The underutilization of intrathecal baclofen in poststroke spasticity.Top Stroke Rehabil. 2011 May-Jun; 18(3):195-202.TS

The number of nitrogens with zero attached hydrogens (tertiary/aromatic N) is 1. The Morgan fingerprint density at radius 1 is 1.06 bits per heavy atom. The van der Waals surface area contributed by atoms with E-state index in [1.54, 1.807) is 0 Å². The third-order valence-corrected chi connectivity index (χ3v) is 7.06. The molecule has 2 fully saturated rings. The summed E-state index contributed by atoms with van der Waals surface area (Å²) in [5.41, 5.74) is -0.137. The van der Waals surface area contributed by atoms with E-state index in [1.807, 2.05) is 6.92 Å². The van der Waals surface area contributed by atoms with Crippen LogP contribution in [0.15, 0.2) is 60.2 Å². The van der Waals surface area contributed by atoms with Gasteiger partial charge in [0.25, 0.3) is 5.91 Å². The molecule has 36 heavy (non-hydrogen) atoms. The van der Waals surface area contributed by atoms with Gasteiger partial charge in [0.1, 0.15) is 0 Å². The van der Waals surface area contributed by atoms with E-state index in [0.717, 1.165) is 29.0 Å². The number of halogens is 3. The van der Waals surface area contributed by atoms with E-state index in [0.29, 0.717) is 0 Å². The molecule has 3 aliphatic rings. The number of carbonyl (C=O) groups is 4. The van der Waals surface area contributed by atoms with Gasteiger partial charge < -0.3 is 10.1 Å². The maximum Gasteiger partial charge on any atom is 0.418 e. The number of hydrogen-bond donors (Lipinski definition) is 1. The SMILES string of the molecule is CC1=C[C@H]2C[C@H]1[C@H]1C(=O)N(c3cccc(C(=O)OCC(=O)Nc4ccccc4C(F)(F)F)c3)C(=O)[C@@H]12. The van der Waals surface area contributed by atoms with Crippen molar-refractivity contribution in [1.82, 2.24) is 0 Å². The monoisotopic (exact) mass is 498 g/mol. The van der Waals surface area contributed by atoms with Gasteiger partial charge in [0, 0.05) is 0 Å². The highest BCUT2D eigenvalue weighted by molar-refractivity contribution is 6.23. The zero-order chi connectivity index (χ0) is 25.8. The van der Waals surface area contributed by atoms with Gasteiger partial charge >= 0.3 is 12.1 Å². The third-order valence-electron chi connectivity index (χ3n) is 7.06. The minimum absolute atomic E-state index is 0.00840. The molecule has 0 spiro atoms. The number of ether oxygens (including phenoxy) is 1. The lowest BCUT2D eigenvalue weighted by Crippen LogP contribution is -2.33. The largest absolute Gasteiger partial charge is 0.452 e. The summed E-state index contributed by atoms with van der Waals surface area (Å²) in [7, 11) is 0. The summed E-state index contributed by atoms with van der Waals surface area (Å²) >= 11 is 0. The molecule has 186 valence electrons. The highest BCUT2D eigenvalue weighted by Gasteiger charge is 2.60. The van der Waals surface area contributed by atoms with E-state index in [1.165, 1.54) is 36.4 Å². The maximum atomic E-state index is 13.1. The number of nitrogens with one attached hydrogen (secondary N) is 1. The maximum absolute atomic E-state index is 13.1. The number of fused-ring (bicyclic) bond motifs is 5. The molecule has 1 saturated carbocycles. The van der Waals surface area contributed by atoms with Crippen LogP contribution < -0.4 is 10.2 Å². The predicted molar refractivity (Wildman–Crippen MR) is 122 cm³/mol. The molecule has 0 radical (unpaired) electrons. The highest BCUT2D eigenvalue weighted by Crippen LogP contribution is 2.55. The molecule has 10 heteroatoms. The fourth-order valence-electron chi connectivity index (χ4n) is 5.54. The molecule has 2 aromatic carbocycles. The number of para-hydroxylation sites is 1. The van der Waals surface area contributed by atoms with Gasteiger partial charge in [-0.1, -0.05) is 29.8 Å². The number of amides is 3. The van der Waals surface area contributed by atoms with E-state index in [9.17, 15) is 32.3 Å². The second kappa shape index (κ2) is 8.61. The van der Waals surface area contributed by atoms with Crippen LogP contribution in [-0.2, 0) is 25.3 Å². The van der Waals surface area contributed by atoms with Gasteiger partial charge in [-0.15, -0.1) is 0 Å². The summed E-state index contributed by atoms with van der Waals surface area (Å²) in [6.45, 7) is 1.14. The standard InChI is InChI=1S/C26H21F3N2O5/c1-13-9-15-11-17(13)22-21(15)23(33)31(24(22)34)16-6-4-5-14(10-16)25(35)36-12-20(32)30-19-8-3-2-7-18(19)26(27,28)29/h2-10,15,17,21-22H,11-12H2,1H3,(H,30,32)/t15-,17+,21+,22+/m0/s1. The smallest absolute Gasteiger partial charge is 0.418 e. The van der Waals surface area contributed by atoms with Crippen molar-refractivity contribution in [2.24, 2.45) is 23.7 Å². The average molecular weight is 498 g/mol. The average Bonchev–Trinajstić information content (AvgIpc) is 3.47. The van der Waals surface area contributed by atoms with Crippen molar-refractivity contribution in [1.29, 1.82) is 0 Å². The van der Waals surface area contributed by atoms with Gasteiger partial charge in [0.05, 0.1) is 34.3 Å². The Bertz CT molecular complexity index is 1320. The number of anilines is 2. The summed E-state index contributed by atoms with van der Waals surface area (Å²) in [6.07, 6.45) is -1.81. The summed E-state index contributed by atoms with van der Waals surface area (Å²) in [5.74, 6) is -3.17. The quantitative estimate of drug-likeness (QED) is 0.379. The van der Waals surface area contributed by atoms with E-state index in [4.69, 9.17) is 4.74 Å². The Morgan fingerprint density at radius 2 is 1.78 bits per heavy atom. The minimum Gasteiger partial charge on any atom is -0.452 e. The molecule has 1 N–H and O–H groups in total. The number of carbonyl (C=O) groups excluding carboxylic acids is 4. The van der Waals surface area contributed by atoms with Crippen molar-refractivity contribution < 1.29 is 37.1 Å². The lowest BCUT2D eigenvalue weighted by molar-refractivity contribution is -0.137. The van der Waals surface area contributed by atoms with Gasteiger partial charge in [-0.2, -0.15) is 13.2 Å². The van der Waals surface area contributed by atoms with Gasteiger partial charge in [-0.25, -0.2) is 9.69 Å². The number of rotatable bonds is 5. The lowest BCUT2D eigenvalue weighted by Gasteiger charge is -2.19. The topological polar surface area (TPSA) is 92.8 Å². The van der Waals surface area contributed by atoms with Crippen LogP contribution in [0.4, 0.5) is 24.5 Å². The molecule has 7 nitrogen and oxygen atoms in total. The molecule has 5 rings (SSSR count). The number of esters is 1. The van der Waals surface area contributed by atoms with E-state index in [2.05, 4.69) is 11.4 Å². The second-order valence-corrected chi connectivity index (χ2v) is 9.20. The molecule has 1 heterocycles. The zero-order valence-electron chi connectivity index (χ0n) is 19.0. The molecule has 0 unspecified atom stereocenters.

Stroke is one of the leading causes of adult disability in the United States, with a reported prevalence of 6.4 million people. Spasticity is one of the clinical features of the upper motor neuron syndrome seen after a stroke. The prevalence of spasticity after a stroke ranges from 17% to 42.6%, and an average of two-thirds of people with spasticity have upper and lower extremity involvement. Oral medications and botulinum neurotoxin injections are current treatments for problematic spasticity. However, these treatments are often limited by side effects or dose ceilings. Intrathecal baclofen (ITB) is a proven method for the management of disabling spasticity from multiple etiologies. Studies have demonstrated improved mobility, activities of daily living, and quality of life in spastic poststroke patients. Despite the benefits of ITB, fewer than 1% of stroke patients with severe disabling spasticity are being treated with ITB. This article will review the prevalence of severe poststroke spasticity and the rate of ITB use and will discuss reasons for its limited use in stroke survivors.